Tiny Homes Spark Big Movement
July 10, 2014
A 164-square-foot home may sound like a squeeze to most Americans, but to some home buyers, it may very well be the perfect fit.
“Dramatic downsizing is gaining interest among Americans, gauging by increased sales of plans and ready-made homes and growing audiences for websites related to the [tiny home] niche,” Bloomberg reports. National interest in the search term “tiny house” has been soaring since May, according to Google trends. A+E Networks Corp. started airing “Tiny House Nation” this week, a series that highlights the growing small-home movement.
Tiny homes, defined as 500 square feet or less, allow people to cut their housing expenses, live simply, and go mortgage-free.
Why Bigger Isn't Always Better
Such homes weren’t considered so tiny by historical standards. In 1950, single-family homes averaged 983 square feet, according to the National Association of Home Builders.
But the tiny home movement has grown at a time when new homes have bloomed to the biggest on record. The median size of new single-family houses was at a record 2,384 square feet in 2013. Only 1 percent of home buyers are purchasing a home that is 1,000 square feet or less, according to housing data from the National Association of REALTORS®.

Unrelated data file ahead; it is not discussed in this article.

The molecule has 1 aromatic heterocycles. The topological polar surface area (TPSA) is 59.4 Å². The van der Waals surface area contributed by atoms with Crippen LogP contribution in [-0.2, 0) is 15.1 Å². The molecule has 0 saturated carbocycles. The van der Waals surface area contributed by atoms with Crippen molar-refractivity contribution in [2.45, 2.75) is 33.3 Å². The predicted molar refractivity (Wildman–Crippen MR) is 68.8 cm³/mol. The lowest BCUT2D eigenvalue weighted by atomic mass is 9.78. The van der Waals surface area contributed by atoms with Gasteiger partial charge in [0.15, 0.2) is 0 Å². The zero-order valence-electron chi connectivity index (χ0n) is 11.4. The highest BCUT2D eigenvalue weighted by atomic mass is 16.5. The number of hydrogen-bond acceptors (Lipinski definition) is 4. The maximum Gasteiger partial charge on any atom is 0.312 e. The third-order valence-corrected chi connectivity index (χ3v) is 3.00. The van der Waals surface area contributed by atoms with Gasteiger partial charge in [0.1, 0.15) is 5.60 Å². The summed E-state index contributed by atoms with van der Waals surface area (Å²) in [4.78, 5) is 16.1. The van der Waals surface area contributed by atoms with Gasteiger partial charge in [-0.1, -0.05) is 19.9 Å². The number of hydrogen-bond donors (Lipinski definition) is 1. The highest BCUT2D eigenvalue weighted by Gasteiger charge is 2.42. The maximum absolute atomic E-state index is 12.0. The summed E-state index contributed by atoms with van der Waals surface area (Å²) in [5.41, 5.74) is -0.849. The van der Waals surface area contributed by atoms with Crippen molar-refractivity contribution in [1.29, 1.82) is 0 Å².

“Since I got into the small-house game 15 years ago, every year seems like it’s the biggest ever,” says Cotati,Calif.-based architect Jay Shafer, who founded Tumbleweed Tiny House Company in 1999 and later Four Lights, both micro-building and design companies. “It shows people how little some need to be happy, and how simply they can live if they choose.” Shafer, his wife, and two young children share a 500-square-foot home.
“Tiny houses are no longer strange,” Debby Richman, the company’s chief marketing officer, told Bloomberg. “They are now ‘cute.’ The cultural mores have changed.”
Who’s occupying these “tiny” homes? The largest share — 23 percent — of “tiny home” inhabitants are between ages 31 and 40, according to The Tiny Life blog, which conducted a nationwide survey of more than 2,600 people. Sixty-one percent of respondents said they had zero credit-card debt.
“Wherever you find expensive housing on the East Coast or the West Coast, you find a higher concentration of tiny houses because people understand the need,” Shafer says.
Source: “Tiny Houses Big with U.S. Owners Seeking Economic Freedom,” Bloomberg (July 9, 2014) and “Tiny Houses Offer Big Potential in Some Areas,” The Associated Press (July 8, 2014)
Updated: June 22, 2018